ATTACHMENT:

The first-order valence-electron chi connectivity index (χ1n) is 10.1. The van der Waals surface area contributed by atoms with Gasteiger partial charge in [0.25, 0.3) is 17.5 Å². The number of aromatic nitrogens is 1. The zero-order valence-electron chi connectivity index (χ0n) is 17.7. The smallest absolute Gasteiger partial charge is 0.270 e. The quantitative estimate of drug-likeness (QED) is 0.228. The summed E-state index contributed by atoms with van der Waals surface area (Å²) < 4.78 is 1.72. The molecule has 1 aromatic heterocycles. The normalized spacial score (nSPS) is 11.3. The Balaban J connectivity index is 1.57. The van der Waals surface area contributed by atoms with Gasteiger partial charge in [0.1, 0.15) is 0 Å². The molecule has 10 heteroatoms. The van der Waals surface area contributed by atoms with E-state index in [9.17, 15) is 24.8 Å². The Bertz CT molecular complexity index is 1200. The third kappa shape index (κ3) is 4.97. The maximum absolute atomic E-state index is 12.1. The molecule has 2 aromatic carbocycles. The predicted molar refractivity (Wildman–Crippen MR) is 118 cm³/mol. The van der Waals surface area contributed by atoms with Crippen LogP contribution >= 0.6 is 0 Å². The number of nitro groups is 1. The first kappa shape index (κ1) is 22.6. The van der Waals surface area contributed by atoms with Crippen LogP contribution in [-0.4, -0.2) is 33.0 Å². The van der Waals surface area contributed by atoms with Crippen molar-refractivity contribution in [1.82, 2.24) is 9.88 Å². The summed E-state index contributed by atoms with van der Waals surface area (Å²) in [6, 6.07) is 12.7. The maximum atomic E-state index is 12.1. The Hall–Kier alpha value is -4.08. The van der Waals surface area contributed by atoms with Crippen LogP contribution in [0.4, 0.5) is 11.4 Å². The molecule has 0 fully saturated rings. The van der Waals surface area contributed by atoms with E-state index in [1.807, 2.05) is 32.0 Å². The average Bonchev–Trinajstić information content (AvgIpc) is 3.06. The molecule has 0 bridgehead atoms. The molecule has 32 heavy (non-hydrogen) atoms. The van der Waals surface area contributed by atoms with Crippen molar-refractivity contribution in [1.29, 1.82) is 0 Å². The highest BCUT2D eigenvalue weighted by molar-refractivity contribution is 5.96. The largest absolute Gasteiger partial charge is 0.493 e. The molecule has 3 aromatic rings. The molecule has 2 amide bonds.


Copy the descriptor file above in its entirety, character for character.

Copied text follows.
The first-order valence-electron chi connectivity index (χ1n) is 10.1. The van der Waals surface area contributed by atoms with Gasteiger partial charge in [0.25, 0.3) is 17.5 Å². The number of aromatic nitrogens is 1. The zero-order valence-electron chi connectivity index (χ0n) is 17.7. The smallest absolute Gasteiger partial charge is 0.270 e. The quantitative estimate of drug-likeness (QED) is 0.228. The summed E-state index contributed by atoms with van der Waals surface area (Å²) < 4.78 is 1.72. The molecule has 1 aromatic heterocycles. The normalized spacial score (nSPS) is 11.3. The Balaban J connectivity index is 1.57. The van der Waals surface area contributed by atoms with Gasteiger partial charge in [0.1, 0.15) is 0 Å². The molecule has 10 heteroatoms. The van der Waals surface area contributed by atoms with E-state index in [9.17, 15) is 24.8 Å². The Bertz CT molecular complexity index is 1200. The third kappa shape index (κ3) is 4.97. The maximum absolute atomic E-state index is 12.1. The molecule has 2 aromatic carbocycles. The predicted molar refractivity (Wildman–Crippen MR) is 118 cm³/mol. The van der Waals surface area contributed by atoms with Crippen LogP contribution >= 0.6 is 0 Å². The number of nitro groups is 1. The first kappa shape index (κ1) is 22.6. The van der Waals surface area contributed by atoms with Crippen LogP contribution in [-0.4, -0.2) is 33.0 Å². The van der Waals surface area contributed by atoms with Crippen molar-refractivity contribution in [1.82, 2.24) is 9.88 Å². The summed E-state index contributed by atoms with van der Waals surface area (Å²) in [6, 6.07) is 12.7. The maximum atomic E-state index is 12.1. The Hall–Kier alpha value is -4.08. The van der Waals surface area contributed by atoms with Crippen LogP contribution in [0.4, 0.5) is 11.4 Å². The molecule has 0 fully saturated rings. The van der Waals surface area contributed by atoms with E-state index in [1.807, 2.05) is 32.0 Å². The average Bonchev–Trinajstić information content (AvgIpc) is 3.06. The molecule has 0 bridgehead atoms. The molecule has 32 heavy (non-hydrogen) atoms. The van der Waals surface area contributed by atoms with Crippen molar-refractivity contribution in [1.29, 1.82) is 0 Å². The highest BCUT2D eigenvalue weighted by molar-refractivity contribution is 5.96. The largest absolute Gasteiger partial charge is 0.493 e. The molecule has 3 aromatic rings. The molecule has 2 amide bonds.